Jay Ellis got his start as a model handing out gym towels and locker keys in the WME building, hoping to land an agent. While he didn’t get one then, he did eventually, and went on to feature on BET’s “The Game.” Now, he’s starring on Issa Rae’s massively successful HBO show “Insecure” as Lawrence, Rae’s onscreen on-again, off-again boyfriend. Heading into the highly anticipated second season, Ellis looks back on his early days trying to make it as an actor in Los Angeles—from his numerous survival jobs to his audition room faux pas—as well as chats about his character prep process, “Do the Right Thing,” and what he wishes he’d realized starting out.
What has working on ‘Insecure’ added to your acting skills?
Episode 7, for example, where Issa and Lawrence break up, forced me to look at the material not just from the perspective of a half-hour comedy. There are moments that are fun and light where people laugh, and there are moments right around the corner that are dramatic and heartbreaking. [I also learned to] take apart the white space on the page and think about what helps us get from moment to moment.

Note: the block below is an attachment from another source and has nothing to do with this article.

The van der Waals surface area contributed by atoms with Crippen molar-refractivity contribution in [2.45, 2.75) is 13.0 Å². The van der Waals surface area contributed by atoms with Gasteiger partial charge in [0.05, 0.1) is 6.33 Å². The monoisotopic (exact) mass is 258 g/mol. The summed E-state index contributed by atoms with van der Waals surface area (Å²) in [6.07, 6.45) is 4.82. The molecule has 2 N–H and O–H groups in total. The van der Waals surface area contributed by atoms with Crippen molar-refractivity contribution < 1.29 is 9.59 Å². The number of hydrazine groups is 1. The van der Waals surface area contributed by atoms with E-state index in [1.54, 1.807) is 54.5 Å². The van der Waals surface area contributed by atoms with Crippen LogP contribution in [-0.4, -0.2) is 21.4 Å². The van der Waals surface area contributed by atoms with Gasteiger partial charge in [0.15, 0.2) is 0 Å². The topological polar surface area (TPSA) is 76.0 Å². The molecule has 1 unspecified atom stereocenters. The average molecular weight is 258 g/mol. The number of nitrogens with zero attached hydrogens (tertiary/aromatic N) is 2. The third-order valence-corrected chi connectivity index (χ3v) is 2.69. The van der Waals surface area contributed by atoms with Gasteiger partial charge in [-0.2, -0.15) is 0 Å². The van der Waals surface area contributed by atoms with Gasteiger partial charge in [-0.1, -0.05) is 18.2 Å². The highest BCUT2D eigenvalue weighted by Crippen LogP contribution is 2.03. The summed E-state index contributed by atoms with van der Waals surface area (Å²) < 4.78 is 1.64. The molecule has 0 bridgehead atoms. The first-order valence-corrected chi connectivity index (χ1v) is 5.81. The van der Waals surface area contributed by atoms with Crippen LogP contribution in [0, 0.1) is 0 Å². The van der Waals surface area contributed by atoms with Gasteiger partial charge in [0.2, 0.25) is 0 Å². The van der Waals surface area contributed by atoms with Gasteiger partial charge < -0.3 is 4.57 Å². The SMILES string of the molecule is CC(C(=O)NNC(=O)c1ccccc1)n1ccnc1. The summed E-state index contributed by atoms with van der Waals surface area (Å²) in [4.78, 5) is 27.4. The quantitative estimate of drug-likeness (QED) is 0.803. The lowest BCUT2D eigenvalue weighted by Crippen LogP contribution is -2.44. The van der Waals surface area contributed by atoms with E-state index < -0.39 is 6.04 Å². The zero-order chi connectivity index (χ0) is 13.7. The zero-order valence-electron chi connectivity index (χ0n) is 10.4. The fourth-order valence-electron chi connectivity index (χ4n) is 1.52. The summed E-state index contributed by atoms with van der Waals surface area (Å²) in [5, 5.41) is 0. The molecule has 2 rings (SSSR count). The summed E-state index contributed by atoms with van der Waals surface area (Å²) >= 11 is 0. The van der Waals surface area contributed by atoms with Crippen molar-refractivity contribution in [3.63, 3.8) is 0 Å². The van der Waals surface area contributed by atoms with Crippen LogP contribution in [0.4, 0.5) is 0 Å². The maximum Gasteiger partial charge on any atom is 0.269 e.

How do you typically prepare for an audition?
I read the script first to get the perspective on the whole story, the writing, and how the character I’m auditioning for is talked about by other people or relates to other people; from there I go into the sides. It depends on how much time I have, but I take a couple of hours to sit with the sides by myself somewhere quiet, in a space that I’m comfortable and familiar with—usually my couch—and I find out who this person is, what’s going on in their head, and the moments they’re living on the page. I run the material, always with two people, sometimes three. We all see things so differently, so to get a couple of people’s perspectives on what I’m doing and the material itself is insanely helpful for honing in on what to take into the audition room.
What advice do you have for those looking to be actors in L.A.?